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Don’t smoke and drive in Delhi. Starting 9 April, it’s an offence

Don’t smoke and drive in Delhi. Starting 9 April, it’s an offence
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First Published: Wed, Mar 28 2007. 08 53 AM IST
Updated: Wed, Mar 28 2007. 08 53 AM IST
Gavin Rabinowitz, AP
New Delhi: Smoking poses serious health risks. So does driving in New Delhi. And combining the two is deadly, according to two New Delhi judges who have barred smoking at the wheel, apparently the first such ban in the world.
Declaring “New Delhi roads dangerous to human life,” the city’s High Court this week imposed a slew of new measures aimed at deterring habitually bad drivers, including the smoking ban and a prohibition on using a mobile phone while at the wheel.
“Anything that distracts the attention of driver is dangerous. The human mind cannot do two things simultaneously,” said New Delhi’s traffic commissioner Qamar Ahmed, welcoming the ruling, which goes into effect 9 April and only covers New Delhi, a city of 14 million people.
Those caught smoking at the wheel would pay Rs1,500, a hefty fine by local standards. Offenders caught more than five times would have their license revoked, the court said. The same fines apply to using a mobile phone and the less well-defined offense of “dangerous driving.”
Many drivers in New Delhi welcomed the court ruling, saying that anything that would control the chaos on the city’s roads — where many drivers regard red lights as suggestions and right of way is often determined by vehicle size — was a positive step.
The new codes are “a very good idea. Traffic is very difficult here, it’s frightening,” said 18-year-old student driver Ankita Maniktala.
“Sometimes I don’t know which way the cars are going to be going,” she said, referring to the accepted habit of driving the wrong way down streets to create short cuts.
Still, New Delhi’s roads — where some 4 million buses, trucks, cars, motorcycles, bicycles, auto-rickshaws, bicycle-rickshaws and horse-drawn carts compete with millions of pedestrians, India’s free-roaming cows and the occasional elephant — seems an unlikely place to pioneer new road safety codes.
It’s not the first time New Delhi’s courts have played an innovative role. A 1998 court order eventually forced all the city’s public transport to switch from petrol and diesel to compressed natural gas to cut pollution.
In many instances, court orders are the only way to effect change in the city struggling with massive growth, a tangled bureaucracy, endemic corruption and lax law enforcement.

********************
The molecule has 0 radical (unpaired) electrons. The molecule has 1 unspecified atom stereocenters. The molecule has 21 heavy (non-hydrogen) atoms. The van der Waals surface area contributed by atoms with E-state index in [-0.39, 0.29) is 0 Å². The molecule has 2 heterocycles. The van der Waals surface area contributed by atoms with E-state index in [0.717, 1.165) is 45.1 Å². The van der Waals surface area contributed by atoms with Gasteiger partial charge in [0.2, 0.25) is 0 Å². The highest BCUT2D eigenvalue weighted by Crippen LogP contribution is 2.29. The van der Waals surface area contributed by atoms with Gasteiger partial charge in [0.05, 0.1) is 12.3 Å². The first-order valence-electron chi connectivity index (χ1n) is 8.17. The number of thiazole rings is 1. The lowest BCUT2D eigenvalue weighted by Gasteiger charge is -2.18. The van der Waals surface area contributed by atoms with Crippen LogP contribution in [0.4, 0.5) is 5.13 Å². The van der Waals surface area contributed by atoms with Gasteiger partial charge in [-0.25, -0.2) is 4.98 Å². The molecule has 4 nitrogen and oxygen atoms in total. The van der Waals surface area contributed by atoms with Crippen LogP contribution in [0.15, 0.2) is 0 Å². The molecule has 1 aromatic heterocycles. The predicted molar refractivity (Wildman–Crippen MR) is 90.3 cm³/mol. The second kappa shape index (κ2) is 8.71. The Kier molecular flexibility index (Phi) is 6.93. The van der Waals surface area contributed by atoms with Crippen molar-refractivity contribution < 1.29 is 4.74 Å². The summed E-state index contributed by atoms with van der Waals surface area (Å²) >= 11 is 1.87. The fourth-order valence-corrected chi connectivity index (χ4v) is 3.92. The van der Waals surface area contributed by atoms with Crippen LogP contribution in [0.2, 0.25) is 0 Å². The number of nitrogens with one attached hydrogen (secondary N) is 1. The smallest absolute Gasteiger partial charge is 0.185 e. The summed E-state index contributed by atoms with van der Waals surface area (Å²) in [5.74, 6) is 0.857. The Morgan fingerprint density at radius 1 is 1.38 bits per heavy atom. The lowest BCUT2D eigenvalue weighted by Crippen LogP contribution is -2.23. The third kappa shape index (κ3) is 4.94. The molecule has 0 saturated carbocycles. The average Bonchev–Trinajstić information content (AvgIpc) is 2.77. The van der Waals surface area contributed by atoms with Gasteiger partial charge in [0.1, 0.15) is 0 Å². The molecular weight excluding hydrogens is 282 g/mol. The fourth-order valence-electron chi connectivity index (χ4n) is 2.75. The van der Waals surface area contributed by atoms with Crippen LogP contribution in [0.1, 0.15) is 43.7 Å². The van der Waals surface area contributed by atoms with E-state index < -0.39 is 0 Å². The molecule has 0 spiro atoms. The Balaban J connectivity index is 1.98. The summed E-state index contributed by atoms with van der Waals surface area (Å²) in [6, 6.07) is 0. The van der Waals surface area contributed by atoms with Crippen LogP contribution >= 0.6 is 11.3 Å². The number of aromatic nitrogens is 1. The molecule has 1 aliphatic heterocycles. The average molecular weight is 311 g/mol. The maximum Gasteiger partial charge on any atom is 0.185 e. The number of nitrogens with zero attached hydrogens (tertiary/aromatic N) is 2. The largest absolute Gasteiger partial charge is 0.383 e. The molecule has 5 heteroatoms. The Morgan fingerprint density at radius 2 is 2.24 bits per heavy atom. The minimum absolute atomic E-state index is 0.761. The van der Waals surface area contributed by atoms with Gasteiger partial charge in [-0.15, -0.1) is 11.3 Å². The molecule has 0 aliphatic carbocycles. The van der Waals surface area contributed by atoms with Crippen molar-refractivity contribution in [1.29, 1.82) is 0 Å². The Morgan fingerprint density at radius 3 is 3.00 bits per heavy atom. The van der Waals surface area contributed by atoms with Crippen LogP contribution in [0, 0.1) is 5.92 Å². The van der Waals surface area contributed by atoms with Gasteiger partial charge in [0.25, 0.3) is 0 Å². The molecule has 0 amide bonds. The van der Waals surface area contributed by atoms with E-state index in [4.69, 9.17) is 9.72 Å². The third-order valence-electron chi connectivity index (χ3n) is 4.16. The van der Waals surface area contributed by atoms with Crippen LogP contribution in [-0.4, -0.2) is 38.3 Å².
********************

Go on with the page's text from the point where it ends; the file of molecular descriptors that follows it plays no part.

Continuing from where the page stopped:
The court said it decided to step in on its own as the death toll on city roads mounted to over 1,900 annually and existing traffic laws, which have not been updated since their introduction 20 years ago, went largely ignored.
While talking on a mobile phone when driving has been barred in dozens of countries, the no-smoking-while-driving law in private vehicles appears to be a precedent that could be closely watched in other countries.
Several US states are currently considering similar rules, with Vermont lawmakers considering a blanket ban on any activities that could interfere with driving — like smoking, eating, drinking, reading, writing or even interacting with pets.
Other US states and cities and Cyprus have banned smoking when there are children in the car.
There are no blanket smoking and driving bans in European countries, Japan or South Africa where strict anti-smoking laws have been enacted. However, in Ireland, which became the first country to ban smoking in enclosed workplaces, most notably pubs, it is technically illegal to smoke in your home or the cab of your truck if these are your workplaces. But these rules are not enforced.
New Delhi police spokesman Rajan Bhagat said Tuesday that police were “ready to enforce the court decision.” But most drivers were skeptical, noting that with the capital’s notoriously corrupt traffic police it would be easy to avoid the new penalties.
“In India I doubt this can be enforced. I can just give a bribe of Rs50 and get away without paying it (the fine),” said Chetan Rawla, 20.
The court also raised fines for traditional traffic violations — like driving through red lights or failing to halt at a stop sign — from Rs100 to Rs600, noting that the paltry sums no longer acted as a deterrent in a country where people have grown increasingly wealthy as the economy has boomed.
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First Published: Wed, Mar 28 2007. 08 53 AM IST